Try to choose an area where your pup can be part of some of your everyday household activities. Rascal wants to be included in your family, even when isolated for safety’s sake.
A bathroom is a poor choice for the safe zone, since it is usually dark and boring and Rascal will consider time spent in and around the crate as punishment. Never punish your dog in the crate or safe zone. (For this very reason, a bathroom can be very useful for a quick “time-out” punishment – see SmartHeart pamphlet on puppy training.)
If possible, the area should have a window to let in natural light. If not, be sure there is an overhead light that can be left burning all day. However, do not leave lamps turned on; these could be dangerous if accidentally overturned.
SIZE: Don’t make the mistake of buying a crate that is too big. Your pup should have enough room to lie down, stand up, and turn around comfortably, but not enough to sleep in one corner and use the rest as a bathroom. Buy your crate from a good pet supply store; the staff there can help you select the right size. Used crates in good condition can be found at thrift stores like Goodwill, or on sites like Craigslist or Nextdoor.
If Rascal is a pup right now and will be fairly large when grown, try to rent or borrow a smaller crate for the first few months of training. Later you can buy a permanent crate in the correct size for your adult dog.
If this is not possible, you will need to shrink the interior of a larger crate temporarily. Many wire crates come with a barrier for this purpose. For plastic crates, a large box shoved in the back can reduce the space.
STYLE AND MATERIAL: Most crates are made of plastic or metal.
- Models made from molded plastic are lightweight, strong, and easy to clean and store (most separate into halves, like a walnut shell). Many plastic crates are accepted by airlines for transporting dogs; check with the airline for specific requirements before you buy a crate for that purpose.
- The sturdy plastic walls provide protection from drafts. Bedding is not recommended until the puppy or dog has absolutely learned not to eliminate in the kennel; puppies often urinate on soft items and then can push them to the side to avoid the mess. This invalidates the whole idea. After he is definitely keeping the crate clean, you can add bedding or extra flooring so that Rascal is not lying directly on the plastic floor which conducts heat and cold. (A soft, clean old towel is comfortable and washable.)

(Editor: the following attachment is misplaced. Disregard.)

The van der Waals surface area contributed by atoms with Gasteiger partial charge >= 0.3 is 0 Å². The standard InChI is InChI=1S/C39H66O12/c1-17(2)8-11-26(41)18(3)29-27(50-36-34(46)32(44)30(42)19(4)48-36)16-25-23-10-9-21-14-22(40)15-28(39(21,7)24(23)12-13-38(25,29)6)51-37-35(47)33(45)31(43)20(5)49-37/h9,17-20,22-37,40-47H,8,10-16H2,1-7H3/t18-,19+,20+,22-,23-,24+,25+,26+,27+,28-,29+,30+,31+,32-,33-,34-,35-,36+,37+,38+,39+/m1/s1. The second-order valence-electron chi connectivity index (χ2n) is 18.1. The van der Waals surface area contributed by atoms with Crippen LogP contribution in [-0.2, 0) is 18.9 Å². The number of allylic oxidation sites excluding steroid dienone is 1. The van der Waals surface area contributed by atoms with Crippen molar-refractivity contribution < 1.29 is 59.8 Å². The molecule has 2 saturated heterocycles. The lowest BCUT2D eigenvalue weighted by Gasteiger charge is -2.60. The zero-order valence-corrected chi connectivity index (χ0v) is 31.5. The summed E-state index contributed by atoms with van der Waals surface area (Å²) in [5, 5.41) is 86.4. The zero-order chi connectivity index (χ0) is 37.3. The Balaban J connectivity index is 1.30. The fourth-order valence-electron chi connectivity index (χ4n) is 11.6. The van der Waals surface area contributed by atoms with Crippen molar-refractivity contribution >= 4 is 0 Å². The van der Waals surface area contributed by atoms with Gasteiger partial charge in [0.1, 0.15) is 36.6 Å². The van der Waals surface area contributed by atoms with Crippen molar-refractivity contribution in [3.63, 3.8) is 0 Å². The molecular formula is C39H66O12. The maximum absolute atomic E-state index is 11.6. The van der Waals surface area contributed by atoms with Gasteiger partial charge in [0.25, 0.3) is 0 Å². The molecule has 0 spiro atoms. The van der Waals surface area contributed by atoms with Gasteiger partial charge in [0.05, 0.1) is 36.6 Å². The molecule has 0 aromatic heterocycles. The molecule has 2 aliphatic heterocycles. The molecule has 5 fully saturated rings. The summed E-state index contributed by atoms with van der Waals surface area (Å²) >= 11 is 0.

- Metal crates should be constructed of heavy gauge wire mesh (not solid metal sheeting), with no exposed sharp edges. Many styles fold flat for storage. A metal crate usually includes a metal pan under the crate floor which slides out for easy cleaning. Wire crates also need an added floor and/or soft bedding once the dog knows not to eliminate in there. Paws are not designed to stand on wire mesh flooring, so at the very least, make sure the crate has a pan.
- This open design doesn’t have the privacy of an enclosed den which you need for crate training. To solve this problem, use a cloth cover to create “walls and ceiling” (leave the door area uncovered) during the training period, and continue to use it at night and whenever Rascal needs extra security. A cover will also help cut drafts, but not as well as the solid walls of the plastic crate. (Ready-made covers are available in canvas or plastic, or you can simply drape the crate with a sheet or blanket.) Secure the cover so that Rascal does not pull it in to chew on it.
LOCATION: Consider where the crate will be kept to determine how portable it should be. Will you be able to get the crate into your car and into Rascal’s designated part of your home?
If you will be crating Rascal in your bedroom at night (see “bedtime” section below), it may be worthwhile to have two crates so that one stays in the bedroom permanently. Don’t worry – a crate doesn’t have to ruin your bedroom decor; you can cover it with a decorative sheet or blanket and disguise it as a bedside table!
Having a second crate closer to the door to outside will help eliminate accidents when you take Rascal out after an absence.
How do I teach Rascal to accept the crate and the safe zone?
Rascal should be restricted to the safe zone whenever he will be without direct supervision for any length of time.
From the very beginning, make a habit of spending time with Rascal in the safe zone, having fun, so that the area will have positive memories. (Another good positive boost is to place Rascal’s food bowl just inside the open crate door at mealtimes.) Be sure that Rascal always has at least two safe toys available in the safe zone whenever you can’t supervise.